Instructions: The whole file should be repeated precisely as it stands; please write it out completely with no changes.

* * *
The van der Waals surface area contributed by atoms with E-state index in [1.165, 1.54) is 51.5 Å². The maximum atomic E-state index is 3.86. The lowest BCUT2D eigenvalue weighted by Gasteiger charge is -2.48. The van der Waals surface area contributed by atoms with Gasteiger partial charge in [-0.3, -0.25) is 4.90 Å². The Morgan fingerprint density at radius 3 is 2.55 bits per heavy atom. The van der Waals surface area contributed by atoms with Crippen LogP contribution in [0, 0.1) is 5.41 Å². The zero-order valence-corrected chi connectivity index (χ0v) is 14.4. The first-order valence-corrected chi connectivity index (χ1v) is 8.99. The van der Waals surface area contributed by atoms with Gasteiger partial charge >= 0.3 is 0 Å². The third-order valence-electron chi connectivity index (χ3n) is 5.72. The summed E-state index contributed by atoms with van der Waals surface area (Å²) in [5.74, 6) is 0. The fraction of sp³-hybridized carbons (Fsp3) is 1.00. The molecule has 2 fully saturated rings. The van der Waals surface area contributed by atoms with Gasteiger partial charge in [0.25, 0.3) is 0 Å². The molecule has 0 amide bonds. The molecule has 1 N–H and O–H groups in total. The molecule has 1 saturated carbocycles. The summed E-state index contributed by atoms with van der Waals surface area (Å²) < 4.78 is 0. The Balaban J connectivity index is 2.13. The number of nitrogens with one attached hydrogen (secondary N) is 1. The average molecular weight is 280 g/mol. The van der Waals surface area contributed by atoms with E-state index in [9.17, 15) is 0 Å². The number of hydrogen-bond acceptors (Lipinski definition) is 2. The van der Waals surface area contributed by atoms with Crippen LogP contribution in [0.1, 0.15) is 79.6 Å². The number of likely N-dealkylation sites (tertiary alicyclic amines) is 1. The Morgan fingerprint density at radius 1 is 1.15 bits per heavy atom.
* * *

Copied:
The van der Waals surface area contributed by atoms with E-state index in [1.165, 1.54) is 51.5 Å². The maximum atomic E-state index is 3.86. The lowest BCUT2D eigenvalue weighted by Gasteiger charge is -2.48. The van der Waals surface area contributed by atoms with Gasteiger partial charge in [-0.3, -0.25) is 4.90 Å². The Morgan fingerprint density at radius 3 is 2.55 bits per heavy atom. The van der Waals surface area contributed by atoms with Crippen LogP contribution in [0, 0.1) is 5.41 Å². The zero-order valence-corrected chi connectivity index (χ0v) is 14.4. The first-order valence-corrected chi connectivity index (χ1v) is 8.99. The van der Waals surface area contributed by atoms with Gasteiger partial charge >= 0.3 is 0 Å². The third-order valence-electron chi connectivity index (χ3n) is 5.72. The summed E-state index contributed by atoms with van der Waals surface area (Å²) in [5.74, 6) is 0. The fraction of sp³-hybridized carbons (Fsp3) is 1.00. The molecule has 2 fully saturated rings. The van der Waals surface area contributed by atoms with Gasteiger partial charge in [0.25, 0.3) is 0 Å². The molecule has 0 amide bonds. The molecule has 1 N–H and O–H groups in total. The molecule has 1 saturated carbocycles. The summed E-state index contributed by atoms with van der Waals surface area (Å²) < 4.78 is 0. The Balaban J connectivity index is 2.13. The number of nitrogens with one attached hydrogen (secondary N) is 1. The average molecular weight is 280 g/mol. The van der Waals surface area contributed by atoms with E-state index in [9.17, 15) is 0 Å². The number of hydrogen-bond acceptors (Lipinski definition) is 2. The van der Waals surface area contributed by atoms with Crippen LogP contribution in [0.1, 0.15) is 79.6 Å². The number of likely N-dealkylation sites (tertiary alicyclic amines) is 1. The Morgan fingerprint density at radius 1 is 1.15 bits per heavy atom.